Crash Course in Publishing Economics

Published in the September 2013 Issue Steve Janes
Viewed 645 time(s)

In Journalism 101, students learn of a basic philosophy when it comes to advertising and editorial—you keep them separate. But that’s not easy to do when you realize that it is advertising revenue that pays the way for the edito­rial product.

Another difficult concept for people without formal training in the publish­ing world is the separation of editorial and advertising. Even today we have companies who expect open access to our editorial pages because somewhere along the line they have spent money with us.

And then there are readers who don’t always agree with what we say (good or bad) about a certain product and claim that we are selling out to certain advertisers.

So this column is to provide a basic understanding to all on how our edito­rial department approaches filling edi­torial space in our magazine.

First, anything that is considered editorial is owned and copyrighted by SnoWest Magazine. If an advertiser sends in a product review for editorial, it becomes ours. We can choose wheth­er we want to use it, change it or throw it away. If it is something we believe is of interest to our readers, we use it … but most always it will go through an editing process to conform to our style and space availability. Naturally, we want it to remain accurate. But we usu­ally eliminate the fluff.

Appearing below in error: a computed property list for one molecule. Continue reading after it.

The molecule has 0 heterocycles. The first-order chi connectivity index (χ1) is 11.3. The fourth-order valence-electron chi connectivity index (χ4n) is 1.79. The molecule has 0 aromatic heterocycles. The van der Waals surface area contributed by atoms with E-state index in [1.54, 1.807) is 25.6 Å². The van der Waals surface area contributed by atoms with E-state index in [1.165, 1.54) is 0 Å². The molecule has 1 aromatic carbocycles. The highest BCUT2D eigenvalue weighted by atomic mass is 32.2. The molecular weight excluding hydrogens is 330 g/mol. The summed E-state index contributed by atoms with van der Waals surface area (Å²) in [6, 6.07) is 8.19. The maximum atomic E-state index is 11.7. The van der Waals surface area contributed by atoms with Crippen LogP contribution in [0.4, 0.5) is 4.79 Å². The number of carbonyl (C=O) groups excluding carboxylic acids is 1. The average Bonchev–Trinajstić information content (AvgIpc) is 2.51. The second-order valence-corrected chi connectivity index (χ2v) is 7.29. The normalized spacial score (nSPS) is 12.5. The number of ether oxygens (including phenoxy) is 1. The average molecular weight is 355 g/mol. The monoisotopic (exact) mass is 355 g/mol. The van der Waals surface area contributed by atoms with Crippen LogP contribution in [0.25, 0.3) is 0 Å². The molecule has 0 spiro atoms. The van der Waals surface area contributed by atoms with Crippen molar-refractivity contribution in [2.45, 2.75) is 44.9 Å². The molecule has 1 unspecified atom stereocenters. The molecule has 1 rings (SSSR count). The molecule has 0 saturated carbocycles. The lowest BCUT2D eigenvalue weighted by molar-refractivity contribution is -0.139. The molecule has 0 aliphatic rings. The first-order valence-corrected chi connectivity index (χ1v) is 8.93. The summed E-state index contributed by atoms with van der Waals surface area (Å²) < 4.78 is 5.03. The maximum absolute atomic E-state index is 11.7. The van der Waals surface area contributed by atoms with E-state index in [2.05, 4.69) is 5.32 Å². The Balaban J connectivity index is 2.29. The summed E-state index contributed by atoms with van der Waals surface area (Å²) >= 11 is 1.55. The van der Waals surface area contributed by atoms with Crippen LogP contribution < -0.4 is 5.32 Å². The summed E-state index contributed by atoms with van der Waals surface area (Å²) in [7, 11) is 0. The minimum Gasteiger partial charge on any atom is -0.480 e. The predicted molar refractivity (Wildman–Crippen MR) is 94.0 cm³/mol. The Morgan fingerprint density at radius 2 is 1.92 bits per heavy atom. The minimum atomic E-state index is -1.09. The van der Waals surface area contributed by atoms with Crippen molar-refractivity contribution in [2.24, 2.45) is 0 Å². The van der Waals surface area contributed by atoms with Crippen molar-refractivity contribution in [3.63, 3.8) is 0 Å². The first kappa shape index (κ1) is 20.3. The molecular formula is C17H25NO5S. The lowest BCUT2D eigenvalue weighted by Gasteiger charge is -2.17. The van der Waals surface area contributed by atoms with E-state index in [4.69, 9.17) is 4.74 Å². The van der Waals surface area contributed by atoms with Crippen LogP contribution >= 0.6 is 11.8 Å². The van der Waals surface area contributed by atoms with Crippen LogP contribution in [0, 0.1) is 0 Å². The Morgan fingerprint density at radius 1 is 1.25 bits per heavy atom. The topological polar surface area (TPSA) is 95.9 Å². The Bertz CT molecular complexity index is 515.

Sometimes advertisers complain that we trim too much out of it. But then it falls back to the first point made: if it’s editorial, we can do what we want.

On the other hand, we also sell space in the magazine for advertising. This space becomes the ownership of the advertiser. He can decide what message he wants to deliver and use his own words to promote the sales of his product. That’s why he buys the space—so he can have 100 percent control of his message.

Now the other interesting thing to note is that the size of our publica­tion is based on the amount of our advertising revenue. (Have you ever noticed that Sunday newspapers are much larger than Monday newspapers? Do you think that there’s more news happening on Sunday than Monday?) The more advertising, the more space available for editorial. That means the stories are longer, the photos bigger, and there’s just that much more for the readers.

In recent years (let’s just say the last 4-5) the economy has been down and ad dollars more scarce. We have had smaller issues. Everyone in publishing has. We have all cut deep to reduce costs to allow our advertising revenue to stretch as far as possible. We have had to become much more selective on what stories get printed and which ones we move over to where space is more plentiful.

That doesn’t mean we will only print information about our advertis­ers … although it does hold true that when push comes to shove, the infor­mation about a product being adver­tised will likely carry a higher priority than information about a company that doesn’t advertise. But we are also looking for the information which will likely be of higher reader interest—we still need to compete with other magazines on the newsstands and for subscribers.

We do believe our readers are smart when it comes to snowmobiling. You guys know what works, what doesn’t work and what looks interesting. That’s why we continue to search for the best information possible and provide it to you … even though sometimes the space is limited.

Hopefully, this will help you to be as informed about publishing as you are about snowmobiles.

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